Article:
> If you want a really good yet enormously simple example of
> doing new things you can try Langton's ant.
The mechanism to create complexity that evolutionists have proposed is
mutation+selection. The mutation is random and the selection is based on
competition and environment.
None of the computer programs that have been mentioned even attempt to do
that. That PLGA was based on intelligent selection (a predefined goal).
The Terria project also lacked natural selection. The ant program might
form some sort of ordered pattern, but there's no competition and you didn't
mention anything about mutation. You concede that the outcome is
deterministic (thus does not demonstrate any creativeness).
When there is no natural selection, there is no such thing as anything being
unfit. That alone is why all these programs fail to even begin to
demonstrate evolution or that nature has any significant ability to create
> I hope you won't take this the wrong way :), but the above
> description of Tierra World is just wrong.
You could have expected me to want to know "how so."
> >Because this minimal size code "evolved" down, not up, being irreducible
> >isn't a problem (and neither is non-viable intermediate steps,
> see above).
> What do you mean by evolving down? BTW, you are the one who says
> evolution *has* to go toward increasing complexity. Whether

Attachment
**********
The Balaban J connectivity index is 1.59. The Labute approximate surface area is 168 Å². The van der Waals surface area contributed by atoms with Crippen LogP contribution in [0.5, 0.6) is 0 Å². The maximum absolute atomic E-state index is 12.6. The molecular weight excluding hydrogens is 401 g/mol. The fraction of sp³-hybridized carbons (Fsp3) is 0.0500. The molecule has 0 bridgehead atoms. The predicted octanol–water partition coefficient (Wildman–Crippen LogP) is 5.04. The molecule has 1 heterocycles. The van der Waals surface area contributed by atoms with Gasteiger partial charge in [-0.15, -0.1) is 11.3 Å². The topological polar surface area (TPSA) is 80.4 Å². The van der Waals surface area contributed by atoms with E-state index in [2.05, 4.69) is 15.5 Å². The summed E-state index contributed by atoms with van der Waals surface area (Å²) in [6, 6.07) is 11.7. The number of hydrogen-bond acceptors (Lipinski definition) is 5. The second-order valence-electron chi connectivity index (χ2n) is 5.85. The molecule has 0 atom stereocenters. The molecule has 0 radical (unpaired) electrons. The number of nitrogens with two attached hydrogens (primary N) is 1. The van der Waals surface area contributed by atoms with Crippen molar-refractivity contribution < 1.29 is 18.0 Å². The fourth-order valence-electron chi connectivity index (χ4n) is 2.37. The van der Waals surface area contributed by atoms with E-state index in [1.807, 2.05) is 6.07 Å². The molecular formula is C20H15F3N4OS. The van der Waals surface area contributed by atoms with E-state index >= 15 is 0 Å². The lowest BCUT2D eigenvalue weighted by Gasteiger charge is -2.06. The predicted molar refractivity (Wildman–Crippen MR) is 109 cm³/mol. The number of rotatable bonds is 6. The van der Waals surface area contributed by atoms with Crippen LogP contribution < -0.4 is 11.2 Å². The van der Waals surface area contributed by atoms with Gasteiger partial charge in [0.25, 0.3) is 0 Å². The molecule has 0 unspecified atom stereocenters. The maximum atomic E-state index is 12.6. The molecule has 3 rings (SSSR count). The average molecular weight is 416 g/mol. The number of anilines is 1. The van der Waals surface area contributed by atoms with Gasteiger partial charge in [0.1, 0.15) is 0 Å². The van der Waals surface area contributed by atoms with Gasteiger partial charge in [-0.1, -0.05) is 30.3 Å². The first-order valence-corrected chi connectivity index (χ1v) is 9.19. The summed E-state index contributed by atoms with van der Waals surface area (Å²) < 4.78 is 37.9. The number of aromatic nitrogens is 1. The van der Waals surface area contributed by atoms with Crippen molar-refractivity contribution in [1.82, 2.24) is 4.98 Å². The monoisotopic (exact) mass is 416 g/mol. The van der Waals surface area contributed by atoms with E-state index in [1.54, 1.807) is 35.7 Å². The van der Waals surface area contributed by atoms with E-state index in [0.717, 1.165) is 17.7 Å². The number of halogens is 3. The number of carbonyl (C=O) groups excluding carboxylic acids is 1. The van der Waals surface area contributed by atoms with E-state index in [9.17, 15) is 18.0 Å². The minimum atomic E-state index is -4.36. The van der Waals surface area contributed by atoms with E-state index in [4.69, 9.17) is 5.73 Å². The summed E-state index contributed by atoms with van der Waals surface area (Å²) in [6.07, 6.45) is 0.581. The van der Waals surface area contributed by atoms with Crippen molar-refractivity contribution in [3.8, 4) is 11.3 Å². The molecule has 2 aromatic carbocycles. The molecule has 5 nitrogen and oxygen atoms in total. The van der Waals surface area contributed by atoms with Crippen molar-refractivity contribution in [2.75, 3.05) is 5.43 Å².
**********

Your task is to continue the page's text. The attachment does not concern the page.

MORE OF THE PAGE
> down or up (whatever that means) it is still evolution.
Note the quotes. Besides, if it's not an increase in complexity, then it's
> Let's recall, however, what Ray said "...it has packed a much
> more complex algorithm into less than half the space". According
> to Ray, it is both shorter *and* more complex.
That has nothing to do with the irreducible nature of the code. It's not
significantly more complex, unless Ray thinks cutting the fat is an increase
in complexity. I mean, it doesn't do anything fundamentally different than
its ancestor a million generations ago.
> It was more successful than those that died.
The only way to die is to fail to copy some number of times, not that they
competed against each other.
Doesn't a double-digit size genome and millions of mutations (virtually none
of them eliminated due to selection) make any demonstration of "complexity"
unimpressive to you? Now, you want to tell me specifically what the most
complex creature could do that the first one couldn't? Just copy in a
slightly different style ("unrolling the loop")?
Instead of stones for bread (the other computer programs that supposedly
show evolution), how about someone set up a program that has some real
competition between creatures (e.g. a modified Quake 3 engine with bots that
fight each other, those that survive create mutated copies of its script).
Turn off the graphics and let it run for a month. You think after a billion
generations we might end up with sexual reproduction and other wonders of